More Events, Oct. 30

Jacob Joliff, the mandolin player from the Yonder Mountain String Band, will play the Silver Dollar Showroom on Sunday with his solo group, the Jacob Joliff Band. The full Yonder Mountain will play the Mangy Moose Saloon in January.

Be a ‘Wannabe’

No, don’t be a poser or follower.

Be a “wannabe,” someone who contributes to the Children’s Learning Center’s “Wanna Be” auction and dinner, set to take place from 6 to 8 p.m. Friday at Hand Fire Pizza.

This year’s auction is a “unique experience auction,” featuring a number of experiences unique to the Jackson Hole area. Prizes include a day with a ski patroller, a three-hour oil painting lesson with Kathryn Mapes Turner, an hourlong search and rescue class, and a birthday party at the Jackson Hole Children’s Museum.

Tickets, which cost $20 for adults and $10 for kids, include appetizers, drinks and a pizza buffet.

You can purchase tickets and find details at

A ‘Shining Night’

Looking to get your classical music fix in between Grand Teton Music Festival’s winter Community Concert Series?

Drop into the Center for the Arts from 6 to 8 p.m. Saturday, when the Cathedral Voices Chamber Choir will screen “Shining Night,” a documentary about the life of National Medal of Arts recipient Morten Lauridsen. The composer was the composer-in-residence at the Los Angeles Master Chorale from 1995 to 2001 and a professor of composition at the USC Thornton School of Music for more than 50 years.

The film’s name is a nod to one of his masterworks, “Sure on This Shining Night.”

For information, visit and search “Shining Night.”

Play sled hockey

Ski season is right around the corner (for the resort skier), but Teton Adaptive Sports is spinning up some rink-centric winter programming a few weeks ahead of the mountain rush.

This weekend is bringing the first of nine sled hockey and adaptive skating sessions that the local nonprofit, which works with differently abled athletes, plans to put on throughout the winter.

This weekend’s session will run from 1:45 to 3:15 p.m. Sunday at the Snow King Sports and Events Center. Like the other eight sessions, Sunday’s is free.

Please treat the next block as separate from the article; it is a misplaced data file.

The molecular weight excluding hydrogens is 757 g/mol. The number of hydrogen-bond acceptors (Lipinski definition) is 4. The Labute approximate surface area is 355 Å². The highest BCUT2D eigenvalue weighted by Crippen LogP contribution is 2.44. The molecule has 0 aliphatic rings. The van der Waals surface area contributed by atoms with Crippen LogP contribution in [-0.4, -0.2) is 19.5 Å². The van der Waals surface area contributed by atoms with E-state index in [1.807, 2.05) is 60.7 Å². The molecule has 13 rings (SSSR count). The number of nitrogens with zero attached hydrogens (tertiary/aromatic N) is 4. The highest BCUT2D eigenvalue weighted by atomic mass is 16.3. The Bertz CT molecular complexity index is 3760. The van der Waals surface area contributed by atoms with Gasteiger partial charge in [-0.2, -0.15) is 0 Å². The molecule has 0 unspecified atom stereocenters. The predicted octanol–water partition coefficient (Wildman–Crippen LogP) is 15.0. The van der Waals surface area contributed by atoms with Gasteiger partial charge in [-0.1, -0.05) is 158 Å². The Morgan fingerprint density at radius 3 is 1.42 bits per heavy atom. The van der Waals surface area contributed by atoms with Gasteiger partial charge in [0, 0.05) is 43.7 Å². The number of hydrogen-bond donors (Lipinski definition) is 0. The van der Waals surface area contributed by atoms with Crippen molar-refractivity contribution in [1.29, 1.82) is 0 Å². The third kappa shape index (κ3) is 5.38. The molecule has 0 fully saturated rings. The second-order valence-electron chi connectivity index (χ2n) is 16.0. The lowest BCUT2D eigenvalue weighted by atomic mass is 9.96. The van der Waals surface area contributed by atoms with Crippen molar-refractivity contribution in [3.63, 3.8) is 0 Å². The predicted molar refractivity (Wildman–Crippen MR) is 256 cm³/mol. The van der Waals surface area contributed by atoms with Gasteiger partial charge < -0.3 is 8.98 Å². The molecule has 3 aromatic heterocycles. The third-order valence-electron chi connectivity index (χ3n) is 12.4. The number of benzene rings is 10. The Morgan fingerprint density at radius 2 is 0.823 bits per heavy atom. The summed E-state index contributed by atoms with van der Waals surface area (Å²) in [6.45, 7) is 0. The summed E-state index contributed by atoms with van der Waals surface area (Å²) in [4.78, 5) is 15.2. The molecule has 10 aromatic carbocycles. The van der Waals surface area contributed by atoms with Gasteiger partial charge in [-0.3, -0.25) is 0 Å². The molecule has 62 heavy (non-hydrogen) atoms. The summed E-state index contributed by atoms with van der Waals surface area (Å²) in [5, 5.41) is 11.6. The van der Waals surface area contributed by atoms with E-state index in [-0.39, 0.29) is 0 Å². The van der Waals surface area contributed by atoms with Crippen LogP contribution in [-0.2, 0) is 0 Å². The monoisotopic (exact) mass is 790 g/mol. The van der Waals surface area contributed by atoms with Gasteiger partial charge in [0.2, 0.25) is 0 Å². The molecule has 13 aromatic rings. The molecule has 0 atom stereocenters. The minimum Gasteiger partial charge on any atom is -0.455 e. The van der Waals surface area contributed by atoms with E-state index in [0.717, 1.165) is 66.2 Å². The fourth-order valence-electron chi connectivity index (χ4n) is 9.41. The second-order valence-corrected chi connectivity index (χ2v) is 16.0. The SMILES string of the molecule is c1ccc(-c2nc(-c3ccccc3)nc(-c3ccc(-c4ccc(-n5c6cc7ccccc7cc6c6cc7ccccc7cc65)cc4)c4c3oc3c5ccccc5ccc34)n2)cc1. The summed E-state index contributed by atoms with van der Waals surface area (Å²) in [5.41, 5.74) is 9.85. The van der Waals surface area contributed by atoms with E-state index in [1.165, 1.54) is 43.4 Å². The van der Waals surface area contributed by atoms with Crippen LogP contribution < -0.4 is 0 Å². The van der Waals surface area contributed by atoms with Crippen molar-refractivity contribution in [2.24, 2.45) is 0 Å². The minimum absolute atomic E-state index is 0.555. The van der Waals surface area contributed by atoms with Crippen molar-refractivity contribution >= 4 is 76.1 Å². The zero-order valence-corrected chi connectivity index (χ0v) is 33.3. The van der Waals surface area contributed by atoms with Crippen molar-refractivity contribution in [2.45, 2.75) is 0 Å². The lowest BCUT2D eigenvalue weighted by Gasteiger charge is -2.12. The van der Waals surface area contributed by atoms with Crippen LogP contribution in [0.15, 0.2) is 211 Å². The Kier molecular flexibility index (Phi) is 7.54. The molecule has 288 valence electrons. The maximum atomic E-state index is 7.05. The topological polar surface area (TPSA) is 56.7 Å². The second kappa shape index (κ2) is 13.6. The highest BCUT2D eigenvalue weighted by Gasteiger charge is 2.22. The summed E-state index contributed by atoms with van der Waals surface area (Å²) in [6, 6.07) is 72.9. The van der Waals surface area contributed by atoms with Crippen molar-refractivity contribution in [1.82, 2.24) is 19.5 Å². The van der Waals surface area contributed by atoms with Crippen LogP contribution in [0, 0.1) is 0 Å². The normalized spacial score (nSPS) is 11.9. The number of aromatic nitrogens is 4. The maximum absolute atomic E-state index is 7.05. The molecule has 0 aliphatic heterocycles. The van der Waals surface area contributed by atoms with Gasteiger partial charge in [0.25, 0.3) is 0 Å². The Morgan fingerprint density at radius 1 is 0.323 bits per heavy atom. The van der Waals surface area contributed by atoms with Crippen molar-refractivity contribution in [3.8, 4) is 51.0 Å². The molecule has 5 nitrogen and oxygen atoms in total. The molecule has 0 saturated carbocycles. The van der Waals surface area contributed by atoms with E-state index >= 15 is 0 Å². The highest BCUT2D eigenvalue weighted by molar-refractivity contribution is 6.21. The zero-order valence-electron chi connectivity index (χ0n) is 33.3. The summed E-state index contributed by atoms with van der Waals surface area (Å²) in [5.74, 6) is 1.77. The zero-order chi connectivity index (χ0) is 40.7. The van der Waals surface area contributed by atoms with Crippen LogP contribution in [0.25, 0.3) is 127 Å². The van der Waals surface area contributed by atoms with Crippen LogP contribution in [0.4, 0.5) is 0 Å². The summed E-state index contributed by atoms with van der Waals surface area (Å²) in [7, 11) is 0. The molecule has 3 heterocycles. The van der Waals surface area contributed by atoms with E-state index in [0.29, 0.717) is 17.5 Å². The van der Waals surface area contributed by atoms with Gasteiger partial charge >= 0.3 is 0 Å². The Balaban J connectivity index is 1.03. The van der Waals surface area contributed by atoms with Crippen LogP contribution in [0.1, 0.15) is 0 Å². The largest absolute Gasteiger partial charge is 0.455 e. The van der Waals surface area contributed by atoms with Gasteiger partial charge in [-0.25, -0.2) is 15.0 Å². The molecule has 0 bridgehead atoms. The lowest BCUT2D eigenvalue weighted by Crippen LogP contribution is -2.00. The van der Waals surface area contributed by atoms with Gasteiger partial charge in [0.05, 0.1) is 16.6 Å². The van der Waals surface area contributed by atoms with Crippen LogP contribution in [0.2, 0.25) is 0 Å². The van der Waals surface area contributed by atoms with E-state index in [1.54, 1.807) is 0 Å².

Those interested in participating should show up with warm layers, hiking shoes (or skates, if you have them) and warm gloves. Teton Adaptive Sports will provide sleds, gear and organization. Members of Jackson Hole Moose Hockey will help with the games and provide general tips and tricks for playing hockey.

Visit for information. You can export all nine dates to your calendar using the “Export Events” button on Teton Adaptive Sports’ online calendar.

Meet David Vela

David Vela, the former Grand Teton National Park superintendent selected as acting director of the National Park Service earlier this month, will be in town Sunday, and there’s an opportunity to meet him from 3 to 5 p.m. at the Center for the Arts.

The park, the Grand Teton National Park Foundation and the Grand Teton Association put together the free event to celebrate Vela’s role change.

Call 732-0629 for information.

Music over yonder

If you’re into bluegrass — fans of Grand Targhee Bluegrass Festival: Take note — you’ve probably heard of Yonder Mountain String Band, the all-star jamgrass outfit out of Colorado.

And, if you’re into bluegrass, and you’re into Yonder Mountain, you’ll probably also enjoy the band’s man-bunned mandolin player, Jacob Jolliff, who plans to drop into the Wort Hotel’s Silver Dollar Showroom for a show from 7 to 10 p.m. Sunday.

Jolliff won’t be playing solo — he’ll be accompanied by three other all-star bluegrass artists: John Mailander (fiddle), Ross Martin (guitar), and Myles Sloniker (bass).

The best part of it all?

The show’s free. You’ll be able to see a quartet of musicians who have shared stages with everyone from Sam Bush to Jeff Austin, Widespread Panic and The Motet for the cost of beer. Or wine. Or a Manhattan. Your choice. The show is only for people who are 21-plus, so bring your ID.

And, if you can’t make it this Sunday, fear not. Yonder Mountain will drop though in its entirety on Jan. 7, when the band is set to play the Mangy Moose Saloon.

For information, see and

Be a vendor

The Summer People’s Market wrapped about a month ago but vendors looking to get back on the horse for the winter season should start thinking about their plans.

Applications for the Winter People’s Market are open and set to close Nov. 8. Those who apply will hear back from Slow Food in the Tetons, which puts on the market, by Nov. 15.

The winter market will run every other Saturday from Dec. 21 to April 25, with a break on March 28 for spring break.

This year’s application can be found at Details can be found at

— Billy Arnold

Spooky SPET talk


If you feel like there’s nothing scarier than figuring out what specific purpose excise tax items you’re going to vote for — or against — on Nov. 5, fear not.

In partnership with Young Professionals of the Tetons, the Jackson Hole News&Guide is hosting a “spooky” SPET edition of Hot Seat Happy Hour, where members of the public can show up and grill local experts about a given topic. Today’s session, which will run from 5:30 to 7:30 p.m. at The Wort Hotel, will focus on the 10 SPET measures on this year’s ballot.

The proposed projects would be funded through the optional 1% sales tax over an estimated five years if all the projects are approved. There’s no better way for your voice to be heard than to show up Wednesday, become informed and figure out how you’re going to vote.

Also, the event’s “spooky.” Dress up in costume, specifically as something inspired by a SPET ballot item, for a chance to win prizes that include free movie passes for Jackson Hole Cinemas and gift certificates to Teton Mountaineering.

For information, search “Hot Seat Happy Hour” on Facebook.

— Billy Arnold

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